• Just as I (with a biomedical engineering doctorate) have no real education in Psychology or Philosophy and am pontificating about those very same things right now, the Integral community has Psych and Philosophy doctorates pontificating about matters of hard sciences like physics, chemistry, and biology who really should not be doing so either, at least not if they want to have their information be correct. This tends to cause some basic misunderstandings in the theory, especially regarding evolution and chemical reactions. Now, if we had some experts in those fields getting together with the soft science folks, which we actually do have right now, it could really be a good thing and the theory can grow. I think this is being remedied and will just take time.

  • Long ago, my old teacher, Draja Mickaharic, once told me, "The legitimacy or true practice of a movement drops to zero after pi human lifetimes." Now, Draja spewed a lot of fun crap in his day, especially if you take it as gospel. However, regardless of his numbers he did have a point. Integral Theory is in its infancy and its founder is still alive, so we have a long way to go before it becomes completely fogged out as to what the intent is. However, there are times when you really need to check yourself and make sure you are not in a cult. The way to do that is to keep questioning everything and shining the light of academic discussion on it, and that is being done most of the time, but some great points have come up lately (by my friend David Long) regarding the personification of whatever the baseline of all existence is, often referred to as The Ground of Being or Oneness or God, even. The discussion (much of which is beyond my ability to understand right now) is over whether or not this ultimate thing that exists has any qualities at all which can be described. Some of the founder types claim that it does, and folks like David point out that if that is true it needs to be proven definitively, not empirically. From there, it becomes a mess, but given all that I know, I tend to side with David, yet think I have not read enough to see what the other side says.

    Overall, I like that the people involved with Integral Theory for the most part have the ability to question themselves and look inward instead of demanding acceptance of their beliefs like common members of a lower level movement (or even a religion) would do. I do wish the movement would work to get more involved and become more public with its solutions while adjusting the amount of "woo woo" accordingly to the audience. My intent here is definitely not to complain, and in honor of that, I do have a few suggestions and ideas that can further the movement and the use of its perspective:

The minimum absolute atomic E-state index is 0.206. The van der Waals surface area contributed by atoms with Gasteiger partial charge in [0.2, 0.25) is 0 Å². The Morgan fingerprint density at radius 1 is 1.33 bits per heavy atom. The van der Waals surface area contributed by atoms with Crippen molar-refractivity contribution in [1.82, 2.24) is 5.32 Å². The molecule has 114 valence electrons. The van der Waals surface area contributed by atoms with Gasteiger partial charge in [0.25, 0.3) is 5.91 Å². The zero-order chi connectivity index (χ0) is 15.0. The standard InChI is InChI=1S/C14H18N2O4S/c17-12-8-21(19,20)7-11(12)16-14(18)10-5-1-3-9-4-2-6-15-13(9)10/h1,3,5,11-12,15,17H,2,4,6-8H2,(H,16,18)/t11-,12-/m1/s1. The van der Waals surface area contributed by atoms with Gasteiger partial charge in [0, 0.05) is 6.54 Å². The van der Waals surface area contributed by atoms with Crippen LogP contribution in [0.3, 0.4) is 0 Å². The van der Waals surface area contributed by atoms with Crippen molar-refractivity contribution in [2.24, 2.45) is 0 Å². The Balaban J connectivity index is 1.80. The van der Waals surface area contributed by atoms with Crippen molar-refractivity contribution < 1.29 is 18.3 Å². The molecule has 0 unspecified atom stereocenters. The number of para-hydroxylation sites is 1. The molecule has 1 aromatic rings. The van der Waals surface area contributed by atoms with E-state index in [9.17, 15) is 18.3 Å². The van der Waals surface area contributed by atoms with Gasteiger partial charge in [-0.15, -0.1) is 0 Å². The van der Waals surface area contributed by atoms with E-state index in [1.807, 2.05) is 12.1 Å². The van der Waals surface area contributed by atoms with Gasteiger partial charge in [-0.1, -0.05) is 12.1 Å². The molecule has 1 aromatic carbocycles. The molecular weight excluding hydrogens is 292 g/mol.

• Make seven websites, one for each stage of development in the UL quadrant. That would give a website for Purple, Red, Amber, Orange, Green, Teal, and Turquoise. Each website would present Integral Theory from that particular angle to people of that particular stage. It would give practical examples of how to use their own beliefs to become more healthy in whatever those are. It would also give clues and insights that are slightly above-stage, so as to create a small amount of tension for growth, while also referring them to groups of people that are like-minded, but guided or coached by someone at a higher stage, preferably Second Tier.

  • Create videos in the same vein, and even put them on these websites. In those videos, talk about worldly things such as politics, relationships, sex, parenting, and academics, but from those particular stages and in an Integral context. Most current material only talks about things from higher stages and just uses the lower ones as examples of how NOT to be or as ways of understanding people who are. They don't address the people who are in those lower stages.

  • If you are a teacher of any subject, fashion your teachings differently for different receivers at different stages. It is not as hard as one might think. I teach martial arts from an Integral perspective (see Integral Martial Arts, and for the most part the students in the class are all at Amber and Orange so it's not too huge a spread to deal with. That will be just as true in a high school History classroom.

    Ok, so there is three things and I could probably come up with more. My underlying point is I think the Integral movement should really get its hands dirtier and relate directly to people of all stages, changing its message and appearance for them as needed. The Sufis do this even to this day, and they are really good at it minus their own secretive nature. Thank you for reading and comments are always welcome.